Description:

BACKGROUND

1. Field of the Invention

This invention relates to a universal joint for transmitting rotational forces between two members. One potential application for this universal joint is in the field of musical instruments, more specifically, to a drum pedal linkage system, although the joint may be used in myriad other fields.

2. Background of the Invention

Universal joints have multiple uses in applications where rotational forces from a first shaft are transferred to a second shaft.

U.S. Pat. No. 7,633,000 to Dorfman, et al., discloses a universal joint that can be used in several areas and that has particular applicability to a drum pedal linkage, whereby a user seeks to actuate a drum beater by depressing a pedal remotely located from the beater but operatively connected via a rotating linkage. The universal joint in this patent includes a spider formed as a unitary member. The spider is operatively coupled to a plurality of yokes via a plurality of trunnions that are held in place with needle bearings, bushings, etc. While this universal joint features significant anti-backlash advantages over other universal joints, the use of needle bearings may introduce sizing variations that require the manufacture and use of trunnions of multiple sizes, which may increase cost and require longer assembly times.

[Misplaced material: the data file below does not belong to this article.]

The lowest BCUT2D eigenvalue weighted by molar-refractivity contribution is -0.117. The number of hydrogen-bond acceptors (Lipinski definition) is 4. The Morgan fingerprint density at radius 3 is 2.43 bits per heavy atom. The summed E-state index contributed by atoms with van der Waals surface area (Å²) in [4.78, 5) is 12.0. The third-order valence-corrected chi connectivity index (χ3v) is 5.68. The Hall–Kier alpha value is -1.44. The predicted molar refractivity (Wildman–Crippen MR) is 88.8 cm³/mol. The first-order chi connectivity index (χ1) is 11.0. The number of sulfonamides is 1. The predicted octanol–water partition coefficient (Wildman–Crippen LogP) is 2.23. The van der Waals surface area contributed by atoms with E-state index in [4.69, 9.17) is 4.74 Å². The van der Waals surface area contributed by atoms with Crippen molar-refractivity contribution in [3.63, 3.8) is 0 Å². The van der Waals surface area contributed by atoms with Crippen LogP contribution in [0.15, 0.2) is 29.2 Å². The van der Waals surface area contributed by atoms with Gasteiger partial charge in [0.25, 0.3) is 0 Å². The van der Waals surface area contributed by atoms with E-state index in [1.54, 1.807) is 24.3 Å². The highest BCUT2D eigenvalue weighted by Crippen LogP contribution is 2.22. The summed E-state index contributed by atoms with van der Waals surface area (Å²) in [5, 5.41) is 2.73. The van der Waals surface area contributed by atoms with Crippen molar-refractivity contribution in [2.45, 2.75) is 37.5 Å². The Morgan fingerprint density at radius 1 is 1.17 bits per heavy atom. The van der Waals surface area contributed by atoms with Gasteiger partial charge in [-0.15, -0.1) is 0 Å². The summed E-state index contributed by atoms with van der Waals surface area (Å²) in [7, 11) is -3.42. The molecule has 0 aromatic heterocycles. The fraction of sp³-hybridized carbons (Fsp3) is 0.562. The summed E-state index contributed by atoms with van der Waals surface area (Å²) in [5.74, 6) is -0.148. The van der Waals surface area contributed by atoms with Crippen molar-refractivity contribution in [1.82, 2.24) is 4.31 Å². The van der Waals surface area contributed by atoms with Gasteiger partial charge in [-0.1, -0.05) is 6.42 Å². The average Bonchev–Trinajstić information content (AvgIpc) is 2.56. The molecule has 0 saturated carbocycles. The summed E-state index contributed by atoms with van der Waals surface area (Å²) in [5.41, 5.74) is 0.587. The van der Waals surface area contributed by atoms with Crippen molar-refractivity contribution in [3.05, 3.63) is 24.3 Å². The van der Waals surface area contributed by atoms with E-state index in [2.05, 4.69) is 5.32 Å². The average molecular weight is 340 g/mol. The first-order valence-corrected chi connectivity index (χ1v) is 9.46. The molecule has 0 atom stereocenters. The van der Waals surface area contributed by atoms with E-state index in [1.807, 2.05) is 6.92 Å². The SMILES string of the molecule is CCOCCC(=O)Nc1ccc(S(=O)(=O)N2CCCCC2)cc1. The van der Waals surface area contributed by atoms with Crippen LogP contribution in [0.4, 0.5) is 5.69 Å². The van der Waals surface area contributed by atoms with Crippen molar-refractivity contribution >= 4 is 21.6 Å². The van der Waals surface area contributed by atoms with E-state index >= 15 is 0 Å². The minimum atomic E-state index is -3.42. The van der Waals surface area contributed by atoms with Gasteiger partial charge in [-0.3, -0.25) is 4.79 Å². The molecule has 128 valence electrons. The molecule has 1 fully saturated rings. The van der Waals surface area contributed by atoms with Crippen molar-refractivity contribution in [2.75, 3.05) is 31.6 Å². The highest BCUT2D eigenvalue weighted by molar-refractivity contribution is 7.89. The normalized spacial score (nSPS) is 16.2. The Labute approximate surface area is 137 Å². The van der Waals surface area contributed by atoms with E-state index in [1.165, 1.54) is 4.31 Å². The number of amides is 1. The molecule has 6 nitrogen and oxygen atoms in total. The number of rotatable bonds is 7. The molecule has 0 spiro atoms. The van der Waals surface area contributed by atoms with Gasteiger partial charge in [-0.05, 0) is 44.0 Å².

U.S. Pat. No. 6,878,068 to Bigelow, et al., discloses a multi-piece universal joint that also uses needle bearings. In addition, while Bigelow teaches the use of a multi-piece ring member, it disparages the use of “split rings” as allegedly reducing bearing strength and requiring removal of both shafts in order to install and/or service the joints.

U.S. Pat. No. 2,336,579 to Venditty, et al., discloses a universal joint that similarly relies on the use of needle bearings. It incorporates a cushioning assembly around each bearing, which, while reducing or eliminating a need to seal the bearing, also may allow for lateral displacement of the yoke members and/or the bearings themselves.